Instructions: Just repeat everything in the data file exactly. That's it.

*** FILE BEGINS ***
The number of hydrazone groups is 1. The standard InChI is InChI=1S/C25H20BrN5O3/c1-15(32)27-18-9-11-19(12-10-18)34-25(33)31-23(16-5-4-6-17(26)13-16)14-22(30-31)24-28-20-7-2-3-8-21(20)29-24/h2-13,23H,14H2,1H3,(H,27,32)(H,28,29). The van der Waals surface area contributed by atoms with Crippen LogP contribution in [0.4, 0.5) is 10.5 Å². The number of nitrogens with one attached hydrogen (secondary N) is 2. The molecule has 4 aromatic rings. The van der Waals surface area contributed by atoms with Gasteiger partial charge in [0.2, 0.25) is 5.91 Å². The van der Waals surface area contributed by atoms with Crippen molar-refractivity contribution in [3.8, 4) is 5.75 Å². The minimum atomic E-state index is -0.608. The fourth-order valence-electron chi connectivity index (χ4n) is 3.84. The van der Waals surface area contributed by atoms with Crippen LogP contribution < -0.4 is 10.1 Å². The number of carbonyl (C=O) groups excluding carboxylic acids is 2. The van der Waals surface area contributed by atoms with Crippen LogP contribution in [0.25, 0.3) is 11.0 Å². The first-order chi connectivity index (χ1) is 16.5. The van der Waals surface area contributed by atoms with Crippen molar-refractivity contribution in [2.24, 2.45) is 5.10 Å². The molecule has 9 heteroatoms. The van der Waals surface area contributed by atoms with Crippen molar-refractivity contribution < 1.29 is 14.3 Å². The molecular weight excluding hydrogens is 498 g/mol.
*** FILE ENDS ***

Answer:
The number of hydrazone groups is 1. The standard InChI is InChI=1S/C25H20BrN5O3/c1-15(32)27-18-9-11-19(12-10-18)34-25(33)31-23(16-5-4-6-17(26)13-16)14-22(30-31)24-28-20-7-2-3-8-21(20)29-24/h2-13,23H,14H2,1H3,(H,27,32)(H,28,29). The van der Waals surface area contributed by atoms with Crippen LogP contribution in [0.4, 0.5) is 10.5 Å². The number of nitrogens with one attached hydrogen (secondary N) is 2. The molecule has 4 aromatic rings. The van der Waals surface area contributed by atoms with Gasteiger partial charge in [0.2, 0.25) is 5.91 Å². The van der Waals surface area contributed by atoms with Crippen molar-refractivity contribution in [3.8, 4) is 5.75 Å². The minimum atomic E-state index is -0.608. The fourth-order valence-electron chi connectivity index (χ4n) is 3.84. The van der Waals surface area contributed by atoms with Crippen LogP contribution < -0.4 is 10.1 Å². The number of carbonyl (C=O) groups excluding carboxylic acids is 2. The van der Waals surface area contributed by atoms with Crippen LogP contribution in [0.25, 0.3) is 11.0 Å². The first-order chi connectivity index (χ1) is 16.5. The van der Waals surface area contributed by atoms with Crippen molar-refractivity contribution in [2.24, 2.45) is 5.10 Å². The molecule has 9 heteroatoms. The van der Waals surface area contributed by atoms with Crippen molar-refractivity contribution < 1.29 is 14.3 Å². The molecular weight excluding hydrogens is 498 g/mol.